Graduate student Sara Gettel, whom I co-advise, has been working hard for the past several months to characterize three exoplanets orbiting giant stars. This is work she is doing for her PhD thesis with Prof. Alex Wolszczan here at the Center for Exoplanets and Habitable Worlds. One of the stars also has an additional object orbiting it with a very long orbital period, but it’s not yet clear what it is; it could be another star, or even a brown dwarf. Ms. Gettel used the radial velocity method to detect the planets, from spectra taken with the High Resolution Spectrograph at the Hobby-Eberly Telescope.
The paper is available on astro-ph
already, and has been accepted to the Astrophysical Journal.
These planets are orbiting giant stars. Giant stars have used up their hydrogen nuclear fuel and are burning helium, instead. Helium burns hotter and brighter than hydrogen, so the star must expand and the surface must cool to accommodate all of the extra energy coming out. This stage won’t last very long (in a cosmic timescale) and the stars will eventually run out of core helium and stop burning; in the meantime the helium burning will become unstable and the stars will lose their outer envelopes. What will remain is a white dwarf, a hot, slowly cooling ember the size of the Earth but nearly the mass of the Sun.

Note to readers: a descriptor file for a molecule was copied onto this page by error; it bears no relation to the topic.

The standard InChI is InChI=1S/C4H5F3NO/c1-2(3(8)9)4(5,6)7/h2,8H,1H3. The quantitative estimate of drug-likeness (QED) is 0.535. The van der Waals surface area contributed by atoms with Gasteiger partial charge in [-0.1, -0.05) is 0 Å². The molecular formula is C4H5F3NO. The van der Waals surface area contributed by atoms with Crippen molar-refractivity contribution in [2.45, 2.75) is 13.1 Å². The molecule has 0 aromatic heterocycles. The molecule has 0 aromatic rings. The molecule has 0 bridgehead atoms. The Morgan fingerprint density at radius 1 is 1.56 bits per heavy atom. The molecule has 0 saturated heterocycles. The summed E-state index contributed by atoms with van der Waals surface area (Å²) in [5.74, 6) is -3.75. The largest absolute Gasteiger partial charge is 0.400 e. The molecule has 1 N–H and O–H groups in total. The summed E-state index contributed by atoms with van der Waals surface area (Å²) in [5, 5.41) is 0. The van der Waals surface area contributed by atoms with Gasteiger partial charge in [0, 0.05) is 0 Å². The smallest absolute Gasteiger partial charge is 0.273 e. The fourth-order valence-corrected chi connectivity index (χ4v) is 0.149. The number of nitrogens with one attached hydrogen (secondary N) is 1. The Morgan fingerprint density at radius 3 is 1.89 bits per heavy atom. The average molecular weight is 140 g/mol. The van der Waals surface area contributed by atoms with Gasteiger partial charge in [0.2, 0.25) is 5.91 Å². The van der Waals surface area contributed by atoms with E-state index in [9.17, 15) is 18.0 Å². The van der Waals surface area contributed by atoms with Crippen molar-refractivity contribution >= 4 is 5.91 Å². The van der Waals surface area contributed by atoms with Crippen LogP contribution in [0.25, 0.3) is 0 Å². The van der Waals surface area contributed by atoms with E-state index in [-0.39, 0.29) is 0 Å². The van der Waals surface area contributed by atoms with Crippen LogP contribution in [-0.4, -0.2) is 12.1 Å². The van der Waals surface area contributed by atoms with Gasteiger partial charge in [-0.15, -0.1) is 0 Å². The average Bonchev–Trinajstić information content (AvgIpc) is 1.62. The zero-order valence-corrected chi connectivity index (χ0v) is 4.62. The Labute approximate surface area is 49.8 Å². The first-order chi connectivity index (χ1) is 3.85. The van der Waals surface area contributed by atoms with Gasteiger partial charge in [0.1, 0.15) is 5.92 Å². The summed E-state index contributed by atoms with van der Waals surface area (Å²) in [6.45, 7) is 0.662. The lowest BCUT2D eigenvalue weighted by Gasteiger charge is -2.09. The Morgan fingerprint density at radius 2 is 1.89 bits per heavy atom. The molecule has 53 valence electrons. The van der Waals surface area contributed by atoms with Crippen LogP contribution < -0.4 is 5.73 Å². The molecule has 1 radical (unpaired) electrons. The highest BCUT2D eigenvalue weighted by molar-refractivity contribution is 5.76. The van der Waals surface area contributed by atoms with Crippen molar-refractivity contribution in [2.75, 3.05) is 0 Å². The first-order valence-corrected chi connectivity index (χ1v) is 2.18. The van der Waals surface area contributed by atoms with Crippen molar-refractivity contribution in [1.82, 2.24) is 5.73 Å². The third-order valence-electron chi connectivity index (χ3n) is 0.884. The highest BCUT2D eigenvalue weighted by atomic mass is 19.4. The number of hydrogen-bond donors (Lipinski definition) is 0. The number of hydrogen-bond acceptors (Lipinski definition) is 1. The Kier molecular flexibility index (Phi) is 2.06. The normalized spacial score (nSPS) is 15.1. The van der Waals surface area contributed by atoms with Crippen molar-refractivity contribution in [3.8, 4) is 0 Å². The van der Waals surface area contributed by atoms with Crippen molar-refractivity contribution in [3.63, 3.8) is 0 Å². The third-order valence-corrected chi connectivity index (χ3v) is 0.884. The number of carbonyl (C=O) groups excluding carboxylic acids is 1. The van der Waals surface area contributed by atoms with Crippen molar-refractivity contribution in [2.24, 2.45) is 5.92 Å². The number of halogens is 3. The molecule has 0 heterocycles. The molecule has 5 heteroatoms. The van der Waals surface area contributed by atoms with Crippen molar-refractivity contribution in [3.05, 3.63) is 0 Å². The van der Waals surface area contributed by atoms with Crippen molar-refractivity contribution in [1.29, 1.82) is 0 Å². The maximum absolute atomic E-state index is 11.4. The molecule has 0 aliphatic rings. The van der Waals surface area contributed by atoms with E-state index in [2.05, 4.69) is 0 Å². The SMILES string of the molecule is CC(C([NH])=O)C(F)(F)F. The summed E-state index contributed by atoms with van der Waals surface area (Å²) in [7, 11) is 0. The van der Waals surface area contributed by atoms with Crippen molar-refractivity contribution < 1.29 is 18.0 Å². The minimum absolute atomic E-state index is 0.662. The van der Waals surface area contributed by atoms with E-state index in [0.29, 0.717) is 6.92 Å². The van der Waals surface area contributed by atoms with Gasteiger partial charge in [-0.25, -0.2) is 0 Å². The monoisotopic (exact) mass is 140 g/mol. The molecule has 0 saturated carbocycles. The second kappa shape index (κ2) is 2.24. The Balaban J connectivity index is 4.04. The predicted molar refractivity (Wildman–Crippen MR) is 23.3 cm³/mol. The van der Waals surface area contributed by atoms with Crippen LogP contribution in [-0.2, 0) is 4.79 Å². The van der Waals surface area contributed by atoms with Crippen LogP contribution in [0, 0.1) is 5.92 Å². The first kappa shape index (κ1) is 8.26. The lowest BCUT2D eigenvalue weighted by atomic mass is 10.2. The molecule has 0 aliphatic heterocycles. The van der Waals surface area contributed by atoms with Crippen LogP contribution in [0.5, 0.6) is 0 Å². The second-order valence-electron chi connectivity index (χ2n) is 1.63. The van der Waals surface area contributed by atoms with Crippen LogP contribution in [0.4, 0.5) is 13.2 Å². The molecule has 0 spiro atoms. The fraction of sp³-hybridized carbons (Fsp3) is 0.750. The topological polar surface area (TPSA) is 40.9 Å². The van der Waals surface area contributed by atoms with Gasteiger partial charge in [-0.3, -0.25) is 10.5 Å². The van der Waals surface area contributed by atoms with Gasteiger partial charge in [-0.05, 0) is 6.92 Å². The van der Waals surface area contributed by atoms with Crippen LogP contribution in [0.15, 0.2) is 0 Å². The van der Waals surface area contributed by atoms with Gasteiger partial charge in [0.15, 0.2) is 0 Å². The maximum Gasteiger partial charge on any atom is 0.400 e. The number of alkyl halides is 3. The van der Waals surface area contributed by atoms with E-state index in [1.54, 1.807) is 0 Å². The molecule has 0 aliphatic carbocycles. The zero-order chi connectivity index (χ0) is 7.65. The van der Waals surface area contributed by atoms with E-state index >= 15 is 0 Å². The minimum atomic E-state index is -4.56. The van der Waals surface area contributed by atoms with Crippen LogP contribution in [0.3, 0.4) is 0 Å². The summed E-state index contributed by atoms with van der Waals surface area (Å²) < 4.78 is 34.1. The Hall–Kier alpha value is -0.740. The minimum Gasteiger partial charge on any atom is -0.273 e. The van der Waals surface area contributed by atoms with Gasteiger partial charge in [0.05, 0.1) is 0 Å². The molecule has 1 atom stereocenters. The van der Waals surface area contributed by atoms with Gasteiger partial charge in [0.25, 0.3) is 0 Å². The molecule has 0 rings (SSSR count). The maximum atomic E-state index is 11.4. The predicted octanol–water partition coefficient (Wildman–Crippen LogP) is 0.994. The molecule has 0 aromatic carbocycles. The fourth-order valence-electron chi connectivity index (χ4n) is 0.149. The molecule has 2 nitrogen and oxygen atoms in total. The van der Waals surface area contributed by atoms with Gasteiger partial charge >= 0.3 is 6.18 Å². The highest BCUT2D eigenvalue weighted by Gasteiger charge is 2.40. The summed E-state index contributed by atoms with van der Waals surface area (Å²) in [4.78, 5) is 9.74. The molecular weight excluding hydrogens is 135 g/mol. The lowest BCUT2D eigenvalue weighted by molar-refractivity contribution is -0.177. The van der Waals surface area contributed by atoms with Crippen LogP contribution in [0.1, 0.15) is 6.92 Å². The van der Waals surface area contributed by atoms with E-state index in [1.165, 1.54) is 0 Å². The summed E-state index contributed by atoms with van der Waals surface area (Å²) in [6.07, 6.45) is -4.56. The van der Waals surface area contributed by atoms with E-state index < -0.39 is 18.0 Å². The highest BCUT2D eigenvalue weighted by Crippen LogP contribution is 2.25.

When this happens, the planets’ orbits will grow as the stellar envelope escapes, or they may be enveloped by the star in its final death throes, when it will become quite large. If they survive, they will then be orbiting a white dwarf.
Something like that was recently discovered by Prof. Kevin Luhman
of the Center for Exoplanets and Habitable Worlds. Using Spitzer imaging, Prof. Luhman discovered a very cold object
, probably about 8 times the mass of Jupiter, in a very wide orbit around a white dwarf. It is almost certainly a huge ball of hydrogen, like our own planet Jupiter. It is perhaps the coldest such object ever found (recently the WISE spacecraft discovered several of these
newly-classified “Y dwarfs”, and it is unclear which object holds the record for coldest). This object also challenges our clean taxonomy between “exoplanets” and “brown dwarfs” since it’s not clear how it formed.
Image credit: Janella Williams